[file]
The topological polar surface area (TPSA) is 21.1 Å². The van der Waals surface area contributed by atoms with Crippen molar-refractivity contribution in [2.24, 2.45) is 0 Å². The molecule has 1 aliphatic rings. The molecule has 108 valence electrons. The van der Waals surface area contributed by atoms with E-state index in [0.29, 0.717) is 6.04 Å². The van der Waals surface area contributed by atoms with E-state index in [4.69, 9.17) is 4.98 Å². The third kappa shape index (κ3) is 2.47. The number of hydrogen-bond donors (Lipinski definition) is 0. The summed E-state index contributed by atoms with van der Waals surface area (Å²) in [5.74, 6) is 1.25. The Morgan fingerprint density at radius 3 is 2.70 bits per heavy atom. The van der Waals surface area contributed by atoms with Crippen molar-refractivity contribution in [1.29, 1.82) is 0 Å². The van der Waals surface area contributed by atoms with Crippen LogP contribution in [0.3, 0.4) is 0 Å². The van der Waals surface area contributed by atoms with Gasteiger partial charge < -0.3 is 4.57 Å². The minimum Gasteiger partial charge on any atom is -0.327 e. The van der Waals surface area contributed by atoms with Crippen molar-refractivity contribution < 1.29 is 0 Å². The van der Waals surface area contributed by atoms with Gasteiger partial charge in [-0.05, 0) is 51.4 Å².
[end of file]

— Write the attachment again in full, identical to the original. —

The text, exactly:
The topological polar surface area (TPSA) is 21.1 Å². The van der Waals surface area contributed by atoms with Crippen molar-refractivity contribution in [2.24, 2.45) is 0 Å². The molecule has 1 aliphatic rings. The molecule has 108 valence electrons. The van der Waals surface area contributed by atoms with E-state index in [0.29, 0.717) is 6.04 Å². The van der Waals surface area contributed by atoms with E-state index in [4.69, 9.17) is 4.98 Å². The third kappa shape index (κ3) is 2.47. The number of hydrogen-bond donors (Lipinski definition) is 0. The summed E-state index contributed by atoms with van der Waals surface area (Å²) in [5.74, 6) is 1.25. The Morgan fingerprint density at radius 3 is 2.70 bits per heavy atom. The van der Waals surface area contributed by atoms with Crippen molar-refractivity contribution in [1.29, 1.82) is 0 Å². The van der Waals surface area contributed by atoms with Crippen LogP contribution in [0.3, 0.4) is 0 Å². The van der Waals surface area contributed by atoms with Gasteiger partial charge < -0.3 is 4.57 Å². The minimum Gasteiger partial charge on any atom is -0.327 e. The van der Waals surface area contributed by atoms with Crippen molar-refractivity contribution < 1.29 is 0 Å². The van der Waals surface area contributed by atoms with Gasteiger partial charge in [-0.05, 0) is 51.4 Å².